Confidence in Track and Trace Misplaced?
Many manufacturers believe that if they only added 1:1 tracking–serial numbers, RFID tracking, or QR codes–to their products, then their diversion problems would resolve. In working with 600+ manufacturers, Vorys eControl has observed the gamut when it comes to manufacturers investing in track and trace. In this piece, we dispel some misconceptions, share some considerations, and highlight some common pitfalls of this strategy.
First, let’s dispel some misconceptions.
Tracking and tracing your products will not necessarily resolve your diversion challenges. Indeed, many manufacturers come to Vorys with serialized products, QR codes, and the like and are still struggling with rampant unauthorized sellers on Amazon and elsewhere. Another common misconception is that the brand has to implement track and trace for an effective eControl program. This is simply not true, as the vast majority of brands that we work with do not have the ability to track and trace their products.
Second, let’s share some considerations.
Operationally implementing track and trace can quickly become overwhelming and expensive. Some of the considerations brands should be aware of include, but are not limited to:
- What products merit the capability? Is it the entirety of the product portfolio or a limited subset, like the hero SKUs?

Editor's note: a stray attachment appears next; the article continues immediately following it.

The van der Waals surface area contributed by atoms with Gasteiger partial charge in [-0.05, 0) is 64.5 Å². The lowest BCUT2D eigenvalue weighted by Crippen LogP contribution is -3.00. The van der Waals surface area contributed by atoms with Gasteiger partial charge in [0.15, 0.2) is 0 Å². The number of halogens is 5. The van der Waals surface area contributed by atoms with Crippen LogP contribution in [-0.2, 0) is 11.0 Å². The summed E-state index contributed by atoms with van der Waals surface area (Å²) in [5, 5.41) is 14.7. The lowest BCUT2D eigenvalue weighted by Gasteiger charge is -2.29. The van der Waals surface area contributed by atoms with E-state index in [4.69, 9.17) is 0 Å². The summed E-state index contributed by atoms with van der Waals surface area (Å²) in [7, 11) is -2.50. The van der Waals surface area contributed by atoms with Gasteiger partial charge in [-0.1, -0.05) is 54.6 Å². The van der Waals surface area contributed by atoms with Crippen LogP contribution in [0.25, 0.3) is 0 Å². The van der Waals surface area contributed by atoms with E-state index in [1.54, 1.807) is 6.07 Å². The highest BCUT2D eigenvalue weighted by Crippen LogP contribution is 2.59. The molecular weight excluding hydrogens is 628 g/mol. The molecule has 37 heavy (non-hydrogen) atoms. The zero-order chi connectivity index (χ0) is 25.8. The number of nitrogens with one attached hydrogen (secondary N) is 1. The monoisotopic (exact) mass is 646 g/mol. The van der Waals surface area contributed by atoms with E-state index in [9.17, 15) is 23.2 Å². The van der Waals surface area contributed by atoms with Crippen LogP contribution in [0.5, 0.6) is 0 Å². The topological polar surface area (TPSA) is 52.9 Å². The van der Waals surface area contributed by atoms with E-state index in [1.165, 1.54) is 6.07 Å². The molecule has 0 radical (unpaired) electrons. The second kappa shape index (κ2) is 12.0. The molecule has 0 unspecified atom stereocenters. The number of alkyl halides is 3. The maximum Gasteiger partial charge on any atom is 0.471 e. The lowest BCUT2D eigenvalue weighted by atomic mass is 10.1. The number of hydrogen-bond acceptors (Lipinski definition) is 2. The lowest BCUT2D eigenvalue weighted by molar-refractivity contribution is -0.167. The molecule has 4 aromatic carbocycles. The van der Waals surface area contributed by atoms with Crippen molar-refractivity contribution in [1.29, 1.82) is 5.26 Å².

- How long do you want to be able to track and trace–a specific window of time to help solve a diversion scheme or in perpetuity? Vorys has observed many brands give up on track and trace due to the cost after a year or two.
- Tracking and tracing your products is more complicated for manufacturers that use two-step distribution (i.e., Brand > Distributor > Retailer > End User). Indeed, many distributors are unwilling or unable to track which of the brand’s products are sold to distributor’s reseller customers, as the distributor does not have the time, resources, or administrative support to facilitate it in practice. Therefore, before a brand using two-step distribution invests in track and trace, the brand should evaluate its distributors’ capabilities to support.
Third and finally, let’s share some common pitfalls.
FBA Inventory: Brands can easily defeat the purpose of track and trace if they or their third-party sellers have not opted out of co-mingling their inventory inside Amazon warehouses. For example, a brand sells serialized products to (i) Seller A and (ii) Distributor B who supplies Seller C. Sellers are not supposed to sell on Amazon without the brand’s separate consent, and Seller A and Seller C have not received that permission. Nevertheless, both Sellers A and C are impermissibly selling on Amazon, using Amazon fulfillment, and have not opted out of co-mingling. As such, their respective inventory is getting mixed with each other’s inside Amazon warehouses, as well as getting mixed with any other unauthorized sellers who are commingling the brand’s product in an Amazon fulfillment center. The brand sees an unknown storefront name on Amazon (“Unknown Seller 123”) and decides to perform a test-buy to determine who is impermissibly selling on Amazon. When the brand receives the product bought from “Unknown Seller 123,” it is ultimately receiving a co-mingled product, so it is not going to know which seller shipped that product into the Amazon warehouse. Thus, any of the following scenarios could occur: